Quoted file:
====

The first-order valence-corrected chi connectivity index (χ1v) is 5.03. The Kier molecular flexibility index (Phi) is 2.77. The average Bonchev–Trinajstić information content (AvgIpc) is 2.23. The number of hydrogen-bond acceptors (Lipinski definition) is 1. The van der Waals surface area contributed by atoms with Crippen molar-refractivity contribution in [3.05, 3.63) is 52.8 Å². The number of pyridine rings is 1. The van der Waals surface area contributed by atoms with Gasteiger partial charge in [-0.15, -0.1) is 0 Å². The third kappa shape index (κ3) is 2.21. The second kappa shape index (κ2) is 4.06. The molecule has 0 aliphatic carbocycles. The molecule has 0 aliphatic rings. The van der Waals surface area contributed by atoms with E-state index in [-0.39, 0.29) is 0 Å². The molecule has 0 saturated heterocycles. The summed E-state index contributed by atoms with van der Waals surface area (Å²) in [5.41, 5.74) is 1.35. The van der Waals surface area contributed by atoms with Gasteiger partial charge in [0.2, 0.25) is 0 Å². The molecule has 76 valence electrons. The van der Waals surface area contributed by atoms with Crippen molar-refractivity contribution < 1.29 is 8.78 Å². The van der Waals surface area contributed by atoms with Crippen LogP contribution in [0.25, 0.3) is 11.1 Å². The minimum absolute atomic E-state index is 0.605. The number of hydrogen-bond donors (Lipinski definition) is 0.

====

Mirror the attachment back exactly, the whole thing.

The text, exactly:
The first-order valence-corrected chi connectivity index (χ1v) is 5.03. The Kier molecular flexibility index (Phi) is 2.77. The average Bonchev–Trinajstić information content (AvgIpc) is 2.23. The number of hydrogen-bond acceptors (Lipinski definition) is 1. The van der Waals surface area contributed by atoms with Crippen molar-refractivity contribution in [3.05, 3.63) is 52.8 Å². The number of pyridine rings is 1. The van der Waals surface area contributed by atoms with Gasteiger partial charge in [-0.15, -0.1) is 0 Å². The third kappa shape index (κ3) is 2.21. The second kappa shape index (κ2) is 4.06. The molecule has 0 aliphatic carbocycles. The molecule has 0 aliphatic rings. The van der Waals surface area contributed by atoms with E-state index in [-0.39, 0.29) is 0 Å². The molecule has 0 saturated heterocycles. The summed E-state index contributed by atoms with van der Waals surface area (Å²) in [5.41, 5.74) is 1.35. The van der Waals surface area contributed by atoms with Gasteiger partial charge in [0.2, 0.25) is 0 Å². The molecule has 76 valence electrons. The van der Waals surface area contributed by atoms with Crippen molar-refractivity contribution < 1.29 is 8.78 Å². The van der Waals surface area contributed by atoms with Crippen LogP contribution in [0.25, 0.3) is 11.1 Å². The minimum absolute atomic E-state index is 0.605. The number of hydrogen-bond donors (Lipinski definition) is 0.